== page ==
Modern research is producing vast amounts of data, hypotheses, and theories. It is becoming clear that a thorough understanding of complex biological processes such as cognition, evolution, and development requires the integration of data and hypotheses from many different types of experiments, research groups, disciplines, and data repositories. However, such a broad integration can hardly be achieved by the intellects of single researchers, and information technology has become indispensable in doing modern biological research. In my talk, I will describe strategies for utilizing the next generation of web technologies to increase the global speed of scientific progress in neuroscience and cognitive science. I will describe the basic principles of Semantic Web and Linked Data technologies and how they can assist biological research. I will also describe basic principles of ontologies in biomedical research, discussing the impact that philosophy of biology can have on practical applications ("industrial-strength philosophy"). I will present my ongoing work on creating a new version of the KLI Theory Lab, a knowledge base and web portal hosted by the KLI, and how this resource can be aligned with other resources such as the Comparative Mind Database.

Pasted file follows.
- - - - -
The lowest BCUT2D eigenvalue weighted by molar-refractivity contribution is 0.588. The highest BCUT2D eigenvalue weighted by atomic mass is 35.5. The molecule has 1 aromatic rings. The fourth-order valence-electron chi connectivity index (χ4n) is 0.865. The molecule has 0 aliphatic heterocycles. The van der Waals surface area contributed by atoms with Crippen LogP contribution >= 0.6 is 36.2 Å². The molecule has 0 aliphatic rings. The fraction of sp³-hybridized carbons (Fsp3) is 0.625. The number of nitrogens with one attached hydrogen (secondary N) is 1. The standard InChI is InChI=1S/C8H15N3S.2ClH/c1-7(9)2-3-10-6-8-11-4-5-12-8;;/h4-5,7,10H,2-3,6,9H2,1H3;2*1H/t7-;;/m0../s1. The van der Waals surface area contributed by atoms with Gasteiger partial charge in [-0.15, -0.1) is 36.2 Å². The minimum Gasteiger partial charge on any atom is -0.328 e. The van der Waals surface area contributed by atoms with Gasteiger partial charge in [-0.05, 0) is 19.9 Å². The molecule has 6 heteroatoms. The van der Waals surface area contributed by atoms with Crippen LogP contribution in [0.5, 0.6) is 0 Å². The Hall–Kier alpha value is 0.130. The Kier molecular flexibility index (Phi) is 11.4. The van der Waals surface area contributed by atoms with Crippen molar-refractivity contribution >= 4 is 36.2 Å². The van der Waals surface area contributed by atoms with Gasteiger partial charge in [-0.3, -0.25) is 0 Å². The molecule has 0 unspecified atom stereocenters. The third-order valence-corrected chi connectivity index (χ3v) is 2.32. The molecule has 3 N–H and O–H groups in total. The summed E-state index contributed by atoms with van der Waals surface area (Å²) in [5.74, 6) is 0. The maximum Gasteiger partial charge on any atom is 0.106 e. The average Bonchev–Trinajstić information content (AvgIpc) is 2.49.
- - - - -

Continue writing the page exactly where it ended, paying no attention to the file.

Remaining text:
Matthias Samwald is a postdoctoral researcher at the KLI and DERI Galway (Galway, Ireland), and is a member of the World Wide Web Consortium (W3C). He studied experimental neurobiology at the University of Vienna and at the Medical University of Vienna. His doctoral thesis was focused on employing Semantic Web technologies in neuroscience and biomedicine. He worked for the Yale Center for Medical Informatics (US), the Yale Department of Neurobiology (US), Science Commons (US) and the Semantic Web Company (Austria). The major aim of his work is the transdisciplinary synthesis of biology, medicine, informatics, and philosophy, as well as bridging the gap between fundamental academic research and practical, industrial applications. Selected publications Ruttenberg A, Rees JA, Samwald M, Marshal S (in press) Life sciences on the semantic web: The neurocommons and beyond. Briefings in Bioinformatics. Ruttenberg A, Clark T, Bug W, Samwald M, Bodenreider O, Chen H, et al. (2007) Advancing translational research with the Semantic Web. BMC Bioinformatics 8 Suppl 3: S2. doi:1471-2105-8-S3-S2.